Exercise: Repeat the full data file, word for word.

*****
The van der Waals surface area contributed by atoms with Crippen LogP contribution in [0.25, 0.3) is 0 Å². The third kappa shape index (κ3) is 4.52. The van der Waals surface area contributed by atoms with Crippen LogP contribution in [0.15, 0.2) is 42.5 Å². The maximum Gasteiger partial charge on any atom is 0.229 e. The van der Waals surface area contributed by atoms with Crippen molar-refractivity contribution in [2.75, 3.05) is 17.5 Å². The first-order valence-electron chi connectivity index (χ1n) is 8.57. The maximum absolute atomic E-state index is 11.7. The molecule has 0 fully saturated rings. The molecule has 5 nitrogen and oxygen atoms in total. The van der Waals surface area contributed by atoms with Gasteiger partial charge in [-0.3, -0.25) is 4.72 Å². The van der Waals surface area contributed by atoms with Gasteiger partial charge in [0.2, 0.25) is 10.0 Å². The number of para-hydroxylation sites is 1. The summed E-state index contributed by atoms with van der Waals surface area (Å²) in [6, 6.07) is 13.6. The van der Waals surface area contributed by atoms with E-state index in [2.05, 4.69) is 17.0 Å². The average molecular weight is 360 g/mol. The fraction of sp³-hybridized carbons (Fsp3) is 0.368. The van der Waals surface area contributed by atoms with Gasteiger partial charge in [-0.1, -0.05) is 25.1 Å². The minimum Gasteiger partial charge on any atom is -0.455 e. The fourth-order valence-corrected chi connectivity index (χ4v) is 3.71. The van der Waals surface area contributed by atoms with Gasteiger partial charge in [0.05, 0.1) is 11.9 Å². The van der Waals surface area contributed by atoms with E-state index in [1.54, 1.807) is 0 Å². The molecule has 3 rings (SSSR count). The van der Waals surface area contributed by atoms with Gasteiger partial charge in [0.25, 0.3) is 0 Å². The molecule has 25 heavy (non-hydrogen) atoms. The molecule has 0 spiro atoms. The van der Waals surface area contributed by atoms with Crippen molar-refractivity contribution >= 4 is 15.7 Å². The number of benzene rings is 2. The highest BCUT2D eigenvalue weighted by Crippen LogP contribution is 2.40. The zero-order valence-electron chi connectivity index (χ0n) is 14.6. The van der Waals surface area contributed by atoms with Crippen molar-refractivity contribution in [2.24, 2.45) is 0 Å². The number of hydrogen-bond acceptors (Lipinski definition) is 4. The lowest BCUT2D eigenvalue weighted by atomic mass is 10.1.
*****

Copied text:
The van der Waals surface area contributed by atoms with Crippen LogP contribution in [0.25, 0.3) is 0 Å². The third kappa shape index (κ3) is 4.52. The van der Waals surface area contributed by atoms with Crippen LogP contribution in [0.15, 0.2) is 42.5 Å². The maximum Gasteiger partial charge on any atom is 0.229 e. The van der Waals surface area contributed by atoms with Crippen molar-refractivity contribution in [2.75, 3.05) is 17.5 Å². The first-order valence-electron chi connectivity index (χ1n) is 8.57. The maximum absolute atomic E-state index is 11.7. The molecule has 0 fully saturated rings. The molecule has 5 nitrogen and oxygen atoms in total. The van der Waals surface area contributed by atoms with Gasteiger partial charge in [-0.3, -0.25) is 4.72 Å². The van der Waals surface area contributed by atoms with Gasteiger partial charge in [0.2, 0.25) is 10.0 Å². The number of para-hydroxylation sites is 1. The summed E-state index contributed by atoms with van der Waals surface area (Å²) in [6, 6.07) is 13.6. The van der Waals surface area contributed by atoms with E-state index in [2.05, 4.69) is 17.0 Å². The average molecular weight is 360 g/mol. The fraction of sp³-hybridized carbons (Fsp3) is 0.368. The van der Waals surface area contributed by atoms with Gasteiger partial charge in [-0.1, -0.05) is 25.1 Å². The minimum Gasteiger partial charge on any atom is -0.455 e. The fourth-order valence-corrected chi connectivity index (χ4v) is 3.71. The van der Waals surface area contributed by atoms with Gasteiger partial charge in [0.05, 0.1) is 11.9 Å². The van der Waals surface area contributed by atoms with E-state index in [1.54, 1.807) is 0 Å². The molecule has 3 rings (SSSR count). The van der Waals surface area contributed by atoms with Gasteiger partial charge in [0.25, 0.3) is 0 Å². The molecule has 25 heavy (non-hydrogen) atoms. The molecule has 0 spiro atoms. The van der Waals surface area contributed by atoms with Crippen molar-refractivity contribution >= 4 is 15.7 Å². The number of benzene rings is 2. The highest BCUT2D eigenvalue weighted by Crippen LogP contribution is 2.40. The zero-order valence-electron chi connectivity index (χ0n) is 14.6. The van der Waals surface area contributed by atoms with Crippen molar-refractivity contribution in [2.24, 2.45) is 0 Å². The number of hydrogen-bond acceptors (Lipinski definition) is 4. The lowest BCUT2D eigenvalue weighted by atomic mass is 10.1.